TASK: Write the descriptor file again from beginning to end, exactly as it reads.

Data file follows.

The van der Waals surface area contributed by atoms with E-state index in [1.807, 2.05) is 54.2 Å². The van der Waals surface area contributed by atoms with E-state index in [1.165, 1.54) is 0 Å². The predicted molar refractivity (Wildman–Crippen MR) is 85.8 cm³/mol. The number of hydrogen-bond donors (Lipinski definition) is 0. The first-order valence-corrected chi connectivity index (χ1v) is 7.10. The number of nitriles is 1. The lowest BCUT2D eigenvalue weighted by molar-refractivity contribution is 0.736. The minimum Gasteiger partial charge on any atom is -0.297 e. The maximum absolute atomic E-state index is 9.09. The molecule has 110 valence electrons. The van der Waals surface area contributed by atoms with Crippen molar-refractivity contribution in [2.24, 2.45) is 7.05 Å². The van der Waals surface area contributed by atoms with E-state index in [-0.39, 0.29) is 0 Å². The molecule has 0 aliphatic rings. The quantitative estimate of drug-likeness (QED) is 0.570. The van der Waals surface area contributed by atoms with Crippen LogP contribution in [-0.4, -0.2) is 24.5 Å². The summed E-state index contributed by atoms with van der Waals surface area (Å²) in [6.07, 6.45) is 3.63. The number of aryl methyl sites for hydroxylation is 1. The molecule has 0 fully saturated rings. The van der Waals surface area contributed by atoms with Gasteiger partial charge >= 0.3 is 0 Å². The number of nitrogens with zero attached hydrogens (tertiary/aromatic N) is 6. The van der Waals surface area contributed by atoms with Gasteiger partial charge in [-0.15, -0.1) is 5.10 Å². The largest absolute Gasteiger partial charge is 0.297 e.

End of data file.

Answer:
The van der Waals surface area contributed by atoms with E-state index in [1.807, 2.05) is 54.2 Å². The van der Waals surface area contributed by atoms with E-state index in [1.165, 1.54) is 0 Å². The predicted molar refractivity (Wildman–Crippen MR) is 85.8 cm³/mol. The number of hydrogen-bond donors (Lipinski definition) is 0. The first-order valence-corrected chi connectivity index (χ1v) is 7.10. The number of nitriles is 1. The lowest BCUT2D eigenvalue weighted by molar-refractivity contribution is 0.736. The minimum Gasteiger partial charge on any atom is -0.297 e. The maximum absolute atomic E-state index is 9.09. The molecule has 110 valence electrons. The van der Waals surface area contributed by atoms with Crippen molar-refractivity contribution in [2.24, 2.45) is 7.05 Å². The van der Waals surface area contributed by atoms with E-state index in [-0.39, 0.29) is 0 Å². The molecule has 0 aliphatic rings. The quantitative estimate of drug-likeness (QED) is 0.570. The van der Waals surface area contributed by atoms with Crippen LogP contribution in [-0.4, -0.2) is 24.5 Å². The summed E-state index contributed by atoms with van der Waals surface area (Å²) in [6.07, 6.45) is 3.63. The number of aryl methyl sites for hydroxylation is 1. The molecule has 0 fully saturated rings. The van der Waals surface area contributed by atoms with Gasteiger partial charge >= 0.3 is 0 Å². The number of nitrogens with zero attached hydrogens (tertiary/aromatic N) is 6. The van der Waals surface area contributed by atoms with Gasteiger partial charge in [-0.15, -0.1) is 5.10 Å². The largest absolute Gasteiger partial charge is 0.297 e.